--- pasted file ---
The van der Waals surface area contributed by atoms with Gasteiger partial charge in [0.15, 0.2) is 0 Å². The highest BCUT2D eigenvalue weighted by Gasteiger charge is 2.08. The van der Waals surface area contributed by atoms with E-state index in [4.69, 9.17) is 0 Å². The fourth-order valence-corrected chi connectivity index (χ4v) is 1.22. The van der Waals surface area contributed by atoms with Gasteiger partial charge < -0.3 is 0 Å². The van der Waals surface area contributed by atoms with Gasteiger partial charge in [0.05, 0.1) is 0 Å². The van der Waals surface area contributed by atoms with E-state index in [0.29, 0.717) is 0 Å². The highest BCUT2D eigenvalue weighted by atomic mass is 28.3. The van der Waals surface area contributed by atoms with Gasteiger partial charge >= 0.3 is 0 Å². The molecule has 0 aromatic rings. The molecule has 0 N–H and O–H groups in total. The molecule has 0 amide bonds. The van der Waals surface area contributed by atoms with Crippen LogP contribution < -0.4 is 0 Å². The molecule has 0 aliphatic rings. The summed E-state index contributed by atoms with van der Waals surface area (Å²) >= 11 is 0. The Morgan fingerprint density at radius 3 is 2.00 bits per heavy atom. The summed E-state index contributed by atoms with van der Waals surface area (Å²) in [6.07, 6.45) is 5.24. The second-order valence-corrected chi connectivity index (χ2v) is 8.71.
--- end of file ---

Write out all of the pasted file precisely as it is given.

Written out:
The van der Waals surface area contributed by atoms with Gasteiger partial charge in [0.15, 0.2) is 0 Å². The highest BCUT2D eigenvalue weighted by Gasteiger charge is 2.08. The van der Waals surface area contributed by atoms with E-state index in [4.69, 9.17) is 0 Å². The fourth-order valence-corrected chi connectivity index (χ4v) is 1.22. The van der Waals surface area contributed by atoms with Gasteiger partial charge < -0.3 is 0 Å². The van der Waals surface area contributed by atoms with Gasteiger partial charge in [0.05, 0.1) is 0 Å². The van der Waals surface area contributed by atoms with E-state index in [0.29, 0.717) is 0 Å². The highest BCUT2D eigenvalue weighted by atomic mass is 28.3. The van der Waals surface area contributed by atoms with Gasteiger partial charge >= 0.3 is 0 Å². The molecule has 0 aromatic rings. The molecule has 0 N–H and O–H groups in total. The molecule has 0 amide bonds. The van der Waals surface area contributed by atoms with Crippen LogP contribution < -0.4 is 0 Å². The molecule has 0 aliphatic rings. The summed E-state index contributed by atoms with van der Waals surface area (Å²) >= 11 is 0. The Morgan fingerprint density at radius 3 is 2.00 bits per heavy atom. The summed E-state index contributed by atoms with van der Waals surface area (Å²) in [6.07, 6.45) is 5.24. The second-order valence-corrected chi connectivity index (χ2v) is 8.71.